Dealing with rats often involves baiting them into a trap or into eating poison. You might even be wondering what the daily diet of a wild rat consists of simply out of curiosity. Either way, in this article, we’re going to take a look at what rats eat in the wild.
Not very picky eaters
Humans and rats have been living together for thousands of years, and partly the reason for this cohabitation is that both rats and humans are omnivorous. However, you could say that rats are much more omnivorous than humans, meaning that their diet is more extended than ours. This means that rats can find nutritious meals in almost any environment, the only difference between a wild rat’s and a commensal rat’s diet being what’s available around them.
This does not mean that rats do not have preferences. Whichever environment they may find themselves in, they will go for specific types of food over others. If they cannot find any food at all, they will simply start nibbling on any substance or material that they do not recognize in order to determine if it’s edible. This behavior is also what contributes to various control methods becoming obsolete over time. As a rat notices that certain tastes lead to it being poisoned, feeling ill or in danger, it will start to avoid them.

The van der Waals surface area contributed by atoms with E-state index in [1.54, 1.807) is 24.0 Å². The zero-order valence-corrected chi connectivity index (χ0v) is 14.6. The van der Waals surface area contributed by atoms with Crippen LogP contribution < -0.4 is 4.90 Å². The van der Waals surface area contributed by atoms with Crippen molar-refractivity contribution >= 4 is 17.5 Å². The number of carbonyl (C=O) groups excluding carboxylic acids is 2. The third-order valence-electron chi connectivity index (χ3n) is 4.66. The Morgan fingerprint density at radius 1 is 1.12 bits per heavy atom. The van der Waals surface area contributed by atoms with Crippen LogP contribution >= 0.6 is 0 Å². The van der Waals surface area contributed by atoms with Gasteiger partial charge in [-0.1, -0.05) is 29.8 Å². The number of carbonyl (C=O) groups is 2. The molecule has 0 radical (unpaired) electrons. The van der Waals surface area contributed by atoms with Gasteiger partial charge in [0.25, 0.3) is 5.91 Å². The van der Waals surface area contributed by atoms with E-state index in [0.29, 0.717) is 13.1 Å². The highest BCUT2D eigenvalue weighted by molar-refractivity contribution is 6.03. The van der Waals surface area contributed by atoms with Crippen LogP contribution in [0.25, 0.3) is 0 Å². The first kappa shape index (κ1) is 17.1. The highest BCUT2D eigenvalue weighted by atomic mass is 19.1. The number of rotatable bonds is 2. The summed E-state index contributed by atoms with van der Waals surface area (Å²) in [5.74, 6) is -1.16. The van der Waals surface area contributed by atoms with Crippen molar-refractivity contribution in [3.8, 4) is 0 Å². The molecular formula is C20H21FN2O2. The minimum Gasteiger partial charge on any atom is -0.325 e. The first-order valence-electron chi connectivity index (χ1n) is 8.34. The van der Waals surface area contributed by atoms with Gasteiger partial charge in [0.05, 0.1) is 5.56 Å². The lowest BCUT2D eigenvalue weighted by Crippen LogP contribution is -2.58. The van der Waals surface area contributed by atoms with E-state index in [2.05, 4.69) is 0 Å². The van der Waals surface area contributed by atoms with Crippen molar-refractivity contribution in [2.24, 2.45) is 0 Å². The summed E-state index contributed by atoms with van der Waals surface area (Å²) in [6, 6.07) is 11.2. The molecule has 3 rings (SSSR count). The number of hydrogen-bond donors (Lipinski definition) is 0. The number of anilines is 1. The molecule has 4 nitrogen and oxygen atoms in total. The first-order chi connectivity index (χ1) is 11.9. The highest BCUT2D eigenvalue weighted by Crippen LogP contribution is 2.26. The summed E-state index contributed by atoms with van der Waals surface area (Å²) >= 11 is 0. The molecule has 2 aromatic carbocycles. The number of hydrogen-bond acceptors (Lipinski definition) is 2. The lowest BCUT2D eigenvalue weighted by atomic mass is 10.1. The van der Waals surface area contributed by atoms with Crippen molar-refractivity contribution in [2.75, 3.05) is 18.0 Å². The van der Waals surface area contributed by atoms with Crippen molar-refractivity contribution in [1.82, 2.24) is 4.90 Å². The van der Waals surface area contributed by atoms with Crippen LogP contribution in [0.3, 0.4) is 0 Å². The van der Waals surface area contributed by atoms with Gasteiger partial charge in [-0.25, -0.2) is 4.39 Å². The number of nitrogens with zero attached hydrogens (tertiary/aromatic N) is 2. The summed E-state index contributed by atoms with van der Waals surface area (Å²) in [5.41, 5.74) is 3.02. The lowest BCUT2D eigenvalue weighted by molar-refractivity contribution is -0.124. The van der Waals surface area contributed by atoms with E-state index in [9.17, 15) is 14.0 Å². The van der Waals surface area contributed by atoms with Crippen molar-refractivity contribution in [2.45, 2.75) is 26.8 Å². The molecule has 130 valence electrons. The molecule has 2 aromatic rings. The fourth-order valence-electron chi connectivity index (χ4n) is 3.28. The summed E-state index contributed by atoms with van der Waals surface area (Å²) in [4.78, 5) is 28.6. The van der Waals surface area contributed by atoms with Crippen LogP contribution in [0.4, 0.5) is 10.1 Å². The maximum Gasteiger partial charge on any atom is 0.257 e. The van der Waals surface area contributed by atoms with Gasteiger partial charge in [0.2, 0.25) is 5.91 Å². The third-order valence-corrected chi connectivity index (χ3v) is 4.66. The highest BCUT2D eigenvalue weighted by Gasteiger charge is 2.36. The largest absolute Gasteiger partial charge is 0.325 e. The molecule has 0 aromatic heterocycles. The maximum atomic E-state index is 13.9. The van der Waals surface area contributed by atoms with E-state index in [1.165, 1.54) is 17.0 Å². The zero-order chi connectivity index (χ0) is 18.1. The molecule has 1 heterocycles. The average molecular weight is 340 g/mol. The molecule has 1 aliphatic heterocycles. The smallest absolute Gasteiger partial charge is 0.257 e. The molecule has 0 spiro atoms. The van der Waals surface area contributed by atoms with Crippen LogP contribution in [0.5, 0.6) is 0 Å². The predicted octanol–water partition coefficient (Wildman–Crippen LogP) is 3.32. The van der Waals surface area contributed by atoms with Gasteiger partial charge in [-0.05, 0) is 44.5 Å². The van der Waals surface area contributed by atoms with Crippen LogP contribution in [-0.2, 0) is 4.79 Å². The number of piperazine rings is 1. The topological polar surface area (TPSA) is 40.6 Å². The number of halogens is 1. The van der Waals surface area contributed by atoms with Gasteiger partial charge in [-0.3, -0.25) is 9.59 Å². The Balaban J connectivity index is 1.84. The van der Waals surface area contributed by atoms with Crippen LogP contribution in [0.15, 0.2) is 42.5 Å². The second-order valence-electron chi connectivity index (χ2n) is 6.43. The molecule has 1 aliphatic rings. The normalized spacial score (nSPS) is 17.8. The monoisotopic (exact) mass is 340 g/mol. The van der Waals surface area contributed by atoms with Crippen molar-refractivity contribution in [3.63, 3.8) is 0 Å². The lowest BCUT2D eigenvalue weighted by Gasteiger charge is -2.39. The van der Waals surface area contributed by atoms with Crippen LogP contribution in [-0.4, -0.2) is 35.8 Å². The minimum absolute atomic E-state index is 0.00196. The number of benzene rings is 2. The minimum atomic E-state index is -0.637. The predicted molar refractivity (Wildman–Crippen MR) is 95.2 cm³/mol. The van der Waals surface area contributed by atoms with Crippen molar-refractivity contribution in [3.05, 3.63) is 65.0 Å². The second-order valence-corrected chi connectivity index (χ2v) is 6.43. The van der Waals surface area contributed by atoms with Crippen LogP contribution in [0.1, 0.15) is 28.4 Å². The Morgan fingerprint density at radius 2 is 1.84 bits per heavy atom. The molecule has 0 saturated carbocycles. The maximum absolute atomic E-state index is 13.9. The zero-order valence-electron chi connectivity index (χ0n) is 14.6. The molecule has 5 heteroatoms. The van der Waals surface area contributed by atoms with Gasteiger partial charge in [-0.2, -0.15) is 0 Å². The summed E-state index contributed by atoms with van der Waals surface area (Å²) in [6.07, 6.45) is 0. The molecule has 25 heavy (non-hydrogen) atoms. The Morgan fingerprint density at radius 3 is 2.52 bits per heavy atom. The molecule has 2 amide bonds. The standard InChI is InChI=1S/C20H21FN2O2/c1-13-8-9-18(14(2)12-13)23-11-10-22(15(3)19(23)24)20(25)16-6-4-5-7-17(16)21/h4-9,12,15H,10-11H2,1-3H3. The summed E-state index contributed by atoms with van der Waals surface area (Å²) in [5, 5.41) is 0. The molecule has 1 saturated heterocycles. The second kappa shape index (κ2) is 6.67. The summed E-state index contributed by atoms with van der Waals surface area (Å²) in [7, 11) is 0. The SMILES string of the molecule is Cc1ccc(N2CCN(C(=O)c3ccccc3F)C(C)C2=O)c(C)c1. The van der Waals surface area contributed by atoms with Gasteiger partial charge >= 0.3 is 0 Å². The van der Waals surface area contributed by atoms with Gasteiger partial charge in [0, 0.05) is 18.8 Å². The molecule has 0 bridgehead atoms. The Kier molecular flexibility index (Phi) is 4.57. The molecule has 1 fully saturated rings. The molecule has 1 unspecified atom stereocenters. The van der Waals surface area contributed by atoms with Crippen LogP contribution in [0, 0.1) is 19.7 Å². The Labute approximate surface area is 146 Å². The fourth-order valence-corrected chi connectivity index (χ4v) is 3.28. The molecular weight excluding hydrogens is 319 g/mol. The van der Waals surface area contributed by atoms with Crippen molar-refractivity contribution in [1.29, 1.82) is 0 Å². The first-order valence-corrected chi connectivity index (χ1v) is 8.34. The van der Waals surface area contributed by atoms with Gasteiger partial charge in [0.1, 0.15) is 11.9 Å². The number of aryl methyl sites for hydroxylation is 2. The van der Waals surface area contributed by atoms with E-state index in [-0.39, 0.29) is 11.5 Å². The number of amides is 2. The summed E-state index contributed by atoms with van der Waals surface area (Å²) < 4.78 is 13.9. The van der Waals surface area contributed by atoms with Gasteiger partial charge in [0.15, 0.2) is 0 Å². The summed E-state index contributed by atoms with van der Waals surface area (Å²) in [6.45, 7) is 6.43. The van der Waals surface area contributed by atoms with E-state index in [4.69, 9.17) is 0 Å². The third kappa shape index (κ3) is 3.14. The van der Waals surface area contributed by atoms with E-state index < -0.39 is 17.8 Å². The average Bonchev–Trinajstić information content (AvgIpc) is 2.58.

Talking about specific food groups, rats are mainly interested in plants, meat, nuts, seeds and eggs. Wild rats will go around looking for fruits and berries, which they will find plenty of during the summer, and they will eat any edible wild vegetables that they can find, although these are much rarer. When it comes to meat, they are not very picky. They will go for carrion and insects, and we can see how much rats in urban areas love their hotdogs and hamburgers.
Nuts and seeds are also plentiful in the wild. Rats enjoy the protein-rich nature of these foods, and nuts and seeds also have plenty of vitamins in them. Finally, in their search for protein, rats will often look for birds’ nests to eat the eggs. They will climb trees, go in chicken coops, and forage on the ground for these eggs. Eggs also have a bonus if there is a small bird embryo inside them, which will prove to be an ample source of protein.
Knowing what rats eat in the wild can help us bait our own traps. Foods that are rich in protein, such as peanut butter, or rich in sugar, such as candies or honey, are very effective baits. If you would like to find out more about rat control, or if you need someone to take care of an infestation, contact us today.